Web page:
Etsy MetalClay is a global group of jewelry artists and designers using silver, gold, copper and bronze metal clays to create their work. We strive to make innovative, unique, and boundary pushing designs -embracing both modern technology and old world traditions.
Custom Cookie Cutters for Making Uniform Cutout Bead Caps
Here's a tip
to make your life easier while making multiples in metal clay. Why
multiples you ask? Multiples are the kind of piece you want to make
more than one of, for earrings, for uniform pendants on one necklace, or
if you're in a production cycle for a show. Bead caps can come in
handy often. Here are a few shapes that look good on earrings,
bracelets or pendants.
The easiest shape would be a circle. I also like the 4 pointed star.
This is a four-lobed piece that looks good bent over a bead.
I got myself
a sheet of 28-gauge copper and just cut uniform strips about 1/4 inch
wide with metal shears or tin snips. The copper is inexpensive and
resilient and easy to form with pliers.
I spent some
time making drawings and then I shaped the cutters to their outlines. I
don't worry about soldering the seams. The copper is springy enough to
hold it's shape if you're not too rough with it. I made my 4 pointer
1/2 inch wide and the four lobed piece almost 3/4 inch wide. You can
adjust your size and style to the beads you're using.
I roll out
my silver metal clay about 3 playing cards thick, then texture it. After the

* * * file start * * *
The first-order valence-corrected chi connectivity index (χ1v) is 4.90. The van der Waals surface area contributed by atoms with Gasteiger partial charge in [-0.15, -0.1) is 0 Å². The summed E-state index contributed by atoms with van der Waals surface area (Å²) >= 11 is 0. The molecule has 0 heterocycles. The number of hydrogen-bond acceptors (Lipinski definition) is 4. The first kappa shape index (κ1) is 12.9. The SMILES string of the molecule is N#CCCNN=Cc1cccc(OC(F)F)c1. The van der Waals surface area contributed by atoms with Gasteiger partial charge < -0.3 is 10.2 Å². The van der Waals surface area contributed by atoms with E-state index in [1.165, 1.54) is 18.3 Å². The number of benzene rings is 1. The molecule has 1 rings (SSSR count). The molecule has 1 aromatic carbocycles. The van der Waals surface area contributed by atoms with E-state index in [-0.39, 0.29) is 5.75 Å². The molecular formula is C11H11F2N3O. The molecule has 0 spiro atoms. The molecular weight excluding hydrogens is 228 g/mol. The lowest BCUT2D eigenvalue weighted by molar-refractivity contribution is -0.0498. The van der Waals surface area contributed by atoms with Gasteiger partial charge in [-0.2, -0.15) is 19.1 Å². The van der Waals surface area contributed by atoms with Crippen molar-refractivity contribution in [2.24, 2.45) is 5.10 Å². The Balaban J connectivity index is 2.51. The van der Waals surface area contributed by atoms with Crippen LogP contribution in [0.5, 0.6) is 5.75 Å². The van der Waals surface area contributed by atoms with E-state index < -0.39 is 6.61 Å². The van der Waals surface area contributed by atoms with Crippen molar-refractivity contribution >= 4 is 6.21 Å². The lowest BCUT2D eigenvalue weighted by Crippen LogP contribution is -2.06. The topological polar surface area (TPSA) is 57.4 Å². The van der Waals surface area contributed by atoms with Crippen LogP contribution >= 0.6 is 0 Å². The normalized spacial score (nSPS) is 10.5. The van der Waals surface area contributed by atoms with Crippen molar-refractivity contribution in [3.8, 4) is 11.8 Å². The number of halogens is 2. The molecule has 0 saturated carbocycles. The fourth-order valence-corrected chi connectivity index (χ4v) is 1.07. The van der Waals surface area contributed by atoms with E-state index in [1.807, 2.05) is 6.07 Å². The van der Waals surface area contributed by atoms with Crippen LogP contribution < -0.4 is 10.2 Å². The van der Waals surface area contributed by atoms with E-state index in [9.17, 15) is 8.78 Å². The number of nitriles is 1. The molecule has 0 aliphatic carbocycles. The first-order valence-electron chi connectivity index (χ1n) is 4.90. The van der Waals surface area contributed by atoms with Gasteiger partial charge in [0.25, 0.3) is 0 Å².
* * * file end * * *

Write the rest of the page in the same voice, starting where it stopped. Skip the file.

surface has set up a little but the clay isn't hard yet, I use my
greased cookie cutter and cut out as many pieces as the rolled out sheet
will hold. I'm all about having more than you need for your project,
just in case you have another brilliant idea. Repeat as necessary. Remember to flip the cutter if you're making something that needs to be
symmetrical or a mirror image of the other.
completely dry, I finish the pieces and and then fire them for the
maximum firing time and temperature to make sure the silver is sintered
enough and will bend easily without breaking. I've never done this with
any of the base metal clays so if you want to, you need to blaze your
Here's where my dapping block comes into service.
I place a
piece face down in a depression that holds the entire piece inside the
rim. I place the dap in the center of the metal and hit it with a
hammer, firmly but not too hard.
In fact I
hit it rather gently but surely about 4 or 5 times to get the piece
to slowly form to the bowl of the block but careful not to punch out the
texture on the other side. I move the piece to the next smaller sized
depression and I do the same thing as the piece gets rounder and gets
closer to the size of the bead I'm going to use.
Your cookie cutters can be as simple or as complicated as your imagination lets them be.